There is little research needed to support the truth that "geek" is truly "chic" in the world of mass media entertainment. Summer blockbuster movies have broken box office records, television shows have been renewed and an entire new generation is being introduced to comic book characters in clothing, school supplies, house wears and video games.
What is surprising is that Milwaukee has been a bit slower than other parts of the nation to get back into the geeky background that this city was once known for. Later this month the city has the opportunity to swing the momentum back by way of Fantasticon.
Fantasticon is billed as Milwaukee’s First Comic Con, and will take place on Oct. 24-26 at the Crowne Plaza near Mitchell Airport. Organizers said, "cosplayers, collectors, gamers, fanboys, fangirls, kids, adults and everybody in-between will be celebrating all three days!"
"I’ve been putting on cons (conventions) for the past 10 years, so I’ve been able to gain some great contacts," said Mike Bollow, the director of Fantasticon.
"I was working with some friends from Wisconsin at a con in Chicago," Bollow said. Bollow explained many of the national events won’t come to Milwaukee because they figured true fans would drive the extra distance to Chicago. "My friends told me, why not give the people in Milwaukee what they want – their own con."
Bollow said, that though there have been other cons in Milwaukee, this will be the first that brings everyone together for one big event.
"I didn’t want to create a turnstile convention," Bollow said, explaining that some cons have gotten so big that it is just constantly people waiting in line. "We will have more things going on inside. … I wanted to take the things that I liked about going to cons and put them together."
As a child I remember some old comic conventions that had retail and independent retailers with boxes filled with comic books. That would be the extent of the convention. Bollow said there will be some of that in the dealer section of the convention, but there will be so much more than that.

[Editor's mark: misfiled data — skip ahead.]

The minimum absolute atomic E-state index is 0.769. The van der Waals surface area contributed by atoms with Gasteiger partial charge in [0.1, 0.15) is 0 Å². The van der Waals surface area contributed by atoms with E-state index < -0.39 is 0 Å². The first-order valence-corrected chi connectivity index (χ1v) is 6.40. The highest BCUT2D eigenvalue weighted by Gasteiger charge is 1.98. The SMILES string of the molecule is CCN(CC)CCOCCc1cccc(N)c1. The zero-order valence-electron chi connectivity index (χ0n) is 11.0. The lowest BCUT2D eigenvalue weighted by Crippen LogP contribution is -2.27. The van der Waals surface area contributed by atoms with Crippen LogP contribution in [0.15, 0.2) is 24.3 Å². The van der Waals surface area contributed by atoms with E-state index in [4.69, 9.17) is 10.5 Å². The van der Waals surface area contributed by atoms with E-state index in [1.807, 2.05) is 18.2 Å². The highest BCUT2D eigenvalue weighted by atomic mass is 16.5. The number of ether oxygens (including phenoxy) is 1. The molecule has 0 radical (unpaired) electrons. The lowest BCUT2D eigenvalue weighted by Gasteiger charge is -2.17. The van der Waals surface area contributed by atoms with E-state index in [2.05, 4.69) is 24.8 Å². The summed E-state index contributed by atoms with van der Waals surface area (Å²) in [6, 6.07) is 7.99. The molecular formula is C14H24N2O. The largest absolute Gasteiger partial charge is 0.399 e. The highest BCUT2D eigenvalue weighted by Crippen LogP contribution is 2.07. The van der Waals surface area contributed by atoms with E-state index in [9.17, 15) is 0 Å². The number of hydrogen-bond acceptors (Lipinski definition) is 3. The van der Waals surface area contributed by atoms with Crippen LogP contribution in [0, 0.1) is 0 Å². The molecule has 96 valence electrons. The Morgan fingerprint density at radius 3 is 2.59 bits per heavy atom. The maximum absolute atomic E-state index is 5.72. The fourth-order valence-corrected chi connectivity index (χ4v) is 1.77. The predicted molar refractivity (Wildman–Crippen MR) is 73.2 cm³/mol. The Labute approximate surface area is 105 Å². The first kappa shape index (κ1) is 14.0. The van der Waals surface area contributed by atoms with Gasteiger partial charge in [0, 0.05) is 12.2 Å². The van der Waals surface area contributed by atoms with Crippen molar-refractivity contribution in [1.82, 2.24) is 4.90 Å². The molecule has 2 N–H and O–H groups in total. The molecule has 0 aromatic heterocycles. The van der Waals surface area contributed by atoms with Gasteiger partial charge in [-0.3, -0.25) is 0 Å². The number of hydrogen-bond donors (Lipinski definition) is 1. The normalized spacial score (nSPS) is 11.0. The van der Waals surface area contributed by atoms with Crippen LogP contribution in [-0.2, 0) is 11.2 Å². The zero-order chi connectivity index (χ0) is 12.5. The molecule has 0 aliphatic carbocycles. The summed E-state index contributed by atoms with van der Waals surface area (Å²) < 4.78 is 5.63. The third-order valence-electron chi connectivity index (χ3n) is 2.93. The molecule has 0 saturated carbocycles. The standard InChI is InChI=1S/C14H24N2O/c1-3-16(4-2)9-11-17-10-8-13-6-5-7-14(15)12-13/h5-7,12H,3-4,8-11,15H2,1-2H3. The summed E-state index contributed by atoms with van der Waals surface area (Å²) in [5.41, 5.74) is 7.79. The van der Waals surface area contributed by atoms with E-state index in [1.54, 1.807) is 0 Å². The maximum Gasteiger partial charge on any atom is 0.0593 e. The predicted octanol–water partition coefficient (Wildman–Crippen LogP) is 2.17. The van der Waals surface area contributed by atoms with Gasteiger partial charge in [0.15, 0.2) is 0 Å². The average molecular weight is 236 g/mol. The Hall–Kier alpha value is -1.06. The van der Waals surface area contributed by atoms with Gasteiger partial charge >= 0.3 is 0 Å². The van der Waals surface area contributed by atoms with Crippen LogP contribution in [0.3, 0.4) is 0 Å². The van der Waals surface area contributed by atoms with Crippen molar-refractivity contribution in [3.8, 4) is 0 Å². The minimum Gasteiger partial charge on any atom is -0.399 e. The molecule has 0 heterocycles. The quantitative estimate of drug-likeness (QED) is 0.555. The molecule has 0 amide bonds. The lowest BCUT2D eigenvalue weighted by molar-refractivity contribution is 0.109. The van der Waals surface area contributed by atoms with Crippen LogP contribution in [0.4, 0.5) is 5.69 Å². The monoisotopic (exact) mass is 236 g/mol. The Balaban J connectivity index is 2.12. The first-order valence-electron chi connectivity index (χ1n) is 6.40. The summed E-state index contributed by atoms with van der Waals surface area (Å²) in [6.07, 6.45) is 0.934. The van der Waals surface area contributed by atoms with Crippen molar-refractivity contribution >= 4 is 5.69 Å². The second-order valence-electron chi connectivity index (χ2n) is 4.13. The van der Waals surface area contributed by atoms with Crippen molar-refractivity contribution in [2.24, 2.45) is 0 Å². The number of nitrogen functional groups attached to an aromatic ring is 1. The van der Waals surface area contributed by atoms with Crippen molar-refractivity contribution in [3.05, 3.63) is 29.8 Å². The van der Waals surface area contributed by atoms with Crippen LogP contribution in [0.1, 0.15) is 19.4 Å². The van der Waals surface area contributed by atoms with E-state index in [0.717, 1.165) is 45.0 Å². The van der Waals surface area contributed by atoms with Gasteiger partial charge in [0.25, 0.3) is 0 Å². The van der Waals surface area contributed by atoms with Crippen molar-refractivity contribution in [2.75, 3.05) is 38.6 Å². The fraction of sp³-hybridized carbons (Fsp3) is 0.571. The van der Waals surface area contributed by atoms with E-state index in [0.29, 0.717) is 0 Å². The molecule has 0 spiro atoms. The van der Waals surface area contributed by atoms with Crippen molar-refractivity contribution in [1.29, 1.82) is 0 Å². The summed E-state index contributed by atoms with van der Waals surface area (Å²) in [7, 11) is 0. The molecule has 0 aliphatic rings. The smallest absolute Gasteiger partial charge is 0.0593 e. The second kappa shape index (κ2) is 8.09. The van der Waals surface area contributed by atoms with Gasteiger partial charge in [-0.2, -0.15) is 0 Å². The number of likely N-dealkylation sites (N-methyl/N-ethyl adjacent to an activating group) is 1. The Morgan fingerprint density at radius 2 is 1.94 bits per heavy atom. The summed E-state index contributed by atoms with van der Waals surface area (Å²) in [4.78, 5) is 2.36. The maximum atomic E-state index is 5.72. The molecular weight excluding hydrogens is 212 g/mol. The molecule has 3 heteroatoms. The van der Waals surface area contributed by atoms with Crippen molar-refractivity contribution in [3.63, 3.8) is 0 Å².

This year at the Fantasicon will be actors from CW’s super hero shows "Arrow" and the much-anticipated "The Flash."
Lovers of the sci-fi standard "Dr. Who" will also be interested as John Barrowman, who played Jack Harkness on the BBC show, is part of the "Arrow" cast that will be at Fantasticon.
Find a complete list of guests here.
From 1985 to 2002, Gen Con, the largest table-top gaming convention, was held in Milwaukee. People from around the world would dress up in costumes, and get autographs from actors, illustrators, writers and game makers. When TSR, the maker of Dungeons and Dragons was based in Lake Geneva, Milwaukee was the logical spot for this growing event.
People downtown at the time didn’t know what to make of the convention. The elected leadership was even worse, because they simply didn’t get it. They also didn’t get that doing whatever was possible to keep a growing convention in the city would be worth millions upon millions of dollars in the near future.
Now there’s different ownership in TSR, and a different city -- Indianapolis -- has the convention each year.
So, now may be the time, when different officials at city hall and different people at the convention and visitor’s bureau could get behind a grassroots effort to help build a new comic con in our back yard.
INSIDE PERSPECTIVE: Fox News Channel’s "The O’Reilly Factor will present the first primetime cable interview with former CIA chief and Defense Secretary Leon Panetta at 7 p.m. on Tuesday.
Bill O’Reilly will speak with Panetta about his recent criticism of President Obama and how he handled the troops withdrawal in Iraq. Additionally, Panetta will discuss his forthcoming memoir "Worthy Fights" in which he claims a residual force in Iraq could have made a difference in Iraq today.
On Tuesday, Fox News Channel will celebrate the one-year anniversary of its current primetime lineup, including "On the Record with Greta Van Susteren," "The O’Reilly Factor," "The Kelly File" and "Hannity."
Media is bombarding us everywhere.
Instead of sheltering his brain from the onslaught, Steve embraces the news stories, entertainment, billboards, blogs, talk shows and everything in between.
The former writer, editor and producer in TV, radio, Web and newspapers, will be talking about what media does in our community and how it shapes who we are and what we do.